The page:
As the debate continues to rage over Supreme Court Justice Ruth Bader Ginsburg's criticism of Trump -- with some critics joining Trump in his call for the liberal justice to resign -- it's worth remembering that justices have frequently injected themselves into the politics of the day. And like Ginsburg, they have come under intense scrutiny because of it. Ginsburg apologized Wednesday and promised to be more circumspect going forward.
That time a Supreme Court justice ran for president: In the early 20th century, Supreme Court Justice Charles Evans Hughes declared he would make a bid for the nation's highest office. He was, in fact, still a justice when he became the GOP presidential nominee in 1916. While he resigned from the court to pursue his bid (and eventually lost), he later became chief justice.
That time a Supreme Court justice's bias was overheard: Sandra Day O'Connor came under fire in 2000 after she was overheard saying "this is terrible" at an election night party when it appeared that Democrat Al Gore had won. The moderately conservative justice's husband consequently told guests that she wanted to retire but wasn't willing to do so if it meant her successor would be appointed by a Democratic president. O'Connor then famously became the fifth Supreme Court vote to install George W. Bush as president.
That time a Supreme Court justice went hunting with the VP: The late Supreme Court Justice Antonin Scalia came under fire in 2004 after he went duck hunting with Vice President Dick Cheney in Louisiana -- just weeks after the court said it would hear a case involving the vice president's energy task force. Critics argued that such trips hindered Scalia's ability to judge the case impartially. At the time, Scalia argued he had done nothing wrong. "It did not involve a lawsuit against Dick Cheney as a private individual," he said.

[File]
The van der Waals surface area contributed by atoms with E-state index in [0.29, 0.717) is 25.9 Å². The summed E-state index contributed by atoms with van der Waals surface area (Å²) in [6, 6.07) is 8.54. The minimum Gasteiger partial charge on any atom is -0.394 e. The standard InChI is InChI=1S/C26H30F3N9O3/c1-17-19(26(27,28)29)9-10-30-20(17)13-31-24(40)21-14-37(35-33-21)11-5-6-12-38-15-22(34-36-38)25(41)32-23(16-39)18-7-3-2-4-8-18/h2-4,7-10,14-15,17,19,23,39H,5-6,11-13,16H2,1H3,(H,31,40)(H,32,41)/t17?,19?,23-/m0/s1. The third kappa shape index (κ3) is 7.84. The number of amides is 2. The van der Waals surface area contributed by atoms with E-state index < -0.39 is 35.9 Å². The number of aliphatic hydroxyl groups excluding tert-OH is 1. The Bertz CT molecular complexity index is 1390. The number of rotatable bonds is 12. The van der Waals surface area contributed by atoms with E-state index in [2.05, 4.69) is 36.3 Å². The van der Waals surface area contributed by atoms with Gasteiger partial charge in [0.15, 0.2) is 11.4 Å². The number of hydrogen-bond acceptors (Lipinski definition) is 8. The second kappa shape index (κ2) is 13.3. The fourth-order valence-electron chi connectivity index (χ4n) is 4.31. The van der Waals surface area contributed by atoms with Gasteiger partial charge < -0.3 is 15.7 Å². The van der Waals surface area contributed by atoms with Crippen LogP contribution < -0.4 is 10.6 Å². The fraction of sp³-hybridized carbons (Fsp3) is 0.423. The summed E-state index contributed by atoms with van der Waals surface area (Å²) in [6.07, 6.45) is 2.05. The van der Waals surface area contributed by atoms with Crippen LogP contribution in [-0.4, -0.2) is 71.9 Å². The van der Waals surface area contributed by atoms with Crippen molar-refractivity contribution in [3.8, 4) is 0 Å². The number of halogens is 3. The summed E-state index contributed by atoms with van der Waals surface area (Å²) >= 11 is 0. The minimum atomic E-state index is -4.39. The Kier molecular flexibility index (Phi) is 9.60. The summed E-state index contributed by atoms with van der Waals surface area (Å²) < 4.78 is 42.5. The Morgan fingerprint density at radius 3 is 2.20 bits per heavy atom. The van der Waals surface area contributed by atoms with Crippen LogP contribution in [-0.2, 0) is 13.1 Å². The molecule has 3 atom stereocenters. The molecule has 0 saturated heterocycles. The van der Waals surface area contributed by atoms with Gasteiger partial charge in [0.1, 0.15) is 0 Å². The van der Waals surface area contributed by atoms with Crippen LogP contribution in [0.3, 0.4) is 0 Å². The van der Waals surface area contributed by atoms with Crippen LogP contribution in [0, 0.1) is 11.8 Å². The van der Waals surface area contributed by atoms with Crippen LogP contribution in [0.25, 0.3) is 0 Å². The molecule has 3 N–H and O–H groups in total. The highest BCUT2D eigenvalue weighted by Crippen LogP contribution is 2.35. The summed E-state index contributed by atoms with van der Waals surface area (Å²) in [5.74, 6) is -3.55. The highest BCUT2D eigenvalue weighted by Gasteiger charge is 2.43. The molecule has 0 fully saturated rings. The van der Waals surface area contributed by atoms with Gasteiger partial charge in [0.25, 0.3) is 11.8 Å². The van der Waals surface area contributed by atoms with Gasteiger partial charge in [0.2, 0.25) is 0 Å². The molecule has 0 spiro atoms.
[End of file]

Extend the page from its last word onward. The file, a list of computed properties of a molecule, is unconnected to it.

That time a Supreme Court justice criticized the VP: At a fundraiser for the conservative magazine American Spectator, Justice Samuel Alito went after then-Vice President-elect Joe Biden in 2008 over allegations of plagiarism in law school. "In the spirit of the vice president-elect, I want to honor the copyright laws," he said.
That time a Supreme Court justice showed up the president's State of the Union address: Alito also was criticized in 2010 when he openly disagreed with President Obama during his State of the Union address. Alito was seen shaking his head and mouthing "not true" when the president criticized the high court's ruling removing corporate campaign spending limits.
That time a Supreme Court justice's wife essentially joined the tea party: Conservative Justice Clarence Thomas' impartiality was called into question in 2010 after his wife launched a tea party-linked lobbying group dedicated to spotlighting the "tyranny" of President Obama and congressional Democrats. Thomas also officiated longtime pal and conservative radio host Rush Limbaugh's third wedding.